Latest posts by Winston Ong (see all)
- Are you completely misreading time on site in Google Analytics? - July 11, 2016
- SEO’s War Between Word Men and Math Men. Users Vs Search Engines - October 18, 2015
- Search World – An xkcd-Inspired Map of the SEO Industry - August 9, 2015
So, ASOS brought their site back online pretty quickly after writing this article, and before Google was able to display a cache of a website with no content on it.
If you know an online savvy female in Australia between the ages of 16-35, there’s a good bet they have at some point in the past two years ordered something from international fashion e-commerce retailer ASOS.
Along with The Iconic, ASOS are a powerhouse online fashion destination, generating over $1 billion in annual sales globally. Australia is ASOS’ second largest market after the UK (where it was founded and based) and last year contributed 10-12% of its net sales.
As a large e-commerce website, organic search traffic is a hugely important factor to their online sales, and we can see from anecdotal searches of top searched category names, that they have a pretty valuable SERP presence. Here’s one example, a #1 Ranking for “womens shirts”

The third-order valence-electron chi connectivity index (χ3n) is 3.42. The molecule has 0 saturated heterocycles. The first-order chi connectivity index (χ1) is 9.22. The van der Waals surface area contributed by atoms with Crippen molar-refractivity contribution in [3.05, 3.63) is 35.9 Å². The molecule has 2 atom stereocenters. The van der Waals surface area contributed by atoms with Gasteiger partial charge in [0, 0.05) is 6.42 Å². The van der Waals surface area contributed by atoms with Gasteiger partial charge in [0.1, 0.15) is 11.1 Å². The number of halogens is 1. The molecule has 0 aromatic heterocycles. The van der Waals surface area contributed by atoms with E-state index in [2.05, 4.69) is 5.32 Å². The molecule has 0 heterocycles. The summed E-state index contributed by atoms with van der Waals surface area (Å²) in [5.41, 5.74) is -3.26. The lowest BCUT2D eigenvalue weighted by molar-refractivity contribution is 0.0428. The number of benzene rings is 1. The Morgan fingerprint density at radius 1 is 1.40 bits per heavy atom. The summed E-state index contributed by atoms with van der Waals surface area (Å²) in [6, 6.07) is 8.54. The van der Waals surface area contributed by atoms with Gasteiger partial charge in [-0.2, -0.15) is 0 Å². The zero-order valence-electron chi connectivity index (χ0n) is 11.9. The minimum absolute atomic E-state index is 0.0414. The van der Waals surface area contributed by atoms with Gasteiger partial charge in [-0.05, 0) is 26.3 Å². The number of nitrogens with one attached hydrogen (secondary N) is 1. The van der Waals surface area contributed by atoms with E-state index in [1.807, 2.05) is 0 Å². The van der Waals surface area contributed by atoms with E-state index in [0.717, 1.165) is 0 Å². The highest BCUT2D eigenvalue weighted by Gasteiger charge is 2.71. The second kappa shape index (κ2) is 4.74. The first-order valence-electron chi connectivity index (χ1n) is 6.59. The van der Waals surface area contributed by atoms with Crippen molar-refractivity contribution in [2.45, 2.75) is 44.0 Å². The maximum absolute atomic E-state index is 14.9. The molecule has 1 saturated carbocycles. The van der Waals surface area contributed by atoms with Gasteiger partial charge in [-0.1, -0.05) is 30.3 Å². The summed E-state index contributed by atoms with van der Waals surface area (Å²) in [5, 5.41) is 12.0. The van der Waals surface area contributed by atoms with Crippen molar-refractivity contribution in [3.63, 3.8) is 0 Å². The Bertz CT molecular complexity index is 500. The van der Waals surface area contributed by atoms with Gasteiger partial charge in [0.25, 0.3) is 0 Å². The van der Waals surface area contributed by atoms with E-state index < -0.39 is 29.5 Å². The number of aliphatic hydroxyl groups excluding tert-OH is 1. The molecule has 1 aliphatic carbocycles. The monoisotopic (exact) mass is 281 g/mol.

Tragically, however, ASOS reported on June 21 that a fire had broken out in one of their distribution centres, preventing orders from being taken and delivered:
We’ve had a fire in our warehouse & fortunately nobody’s hurt. There’s some damage so we can’t take any orders right now. Sincere apologies
— ASOS (@ASOS) June 21, 2014
Shortly after, the ASOS team decided to remove all content and replace their the website with a temporarily closed notice:
For the sake of those poor rankings, I hope they get back online soon. Web cache at the time of writing this article (6pm, 22 June 2014) still shows the original site content being returned:
If they don’t get it back up soon, there is a very real chance of losing some very valuable keyword rankings.
Running the domain through SEMRush:
I’ll come back to update this post if anything major happens.
If we see a dip, it would be a nice little case study into the importance of SEO focused considerations when making significant website changes or modifications, even if they are intended to be temporary.
A professional SEO would have instead advised to not actually remove the site and risk temporary or even permanent damage to organic rankings for very competitive unbranded queries.
A more prudent alternative would be to not remove any content, serve a pop up and simply disable links from purchase buttons.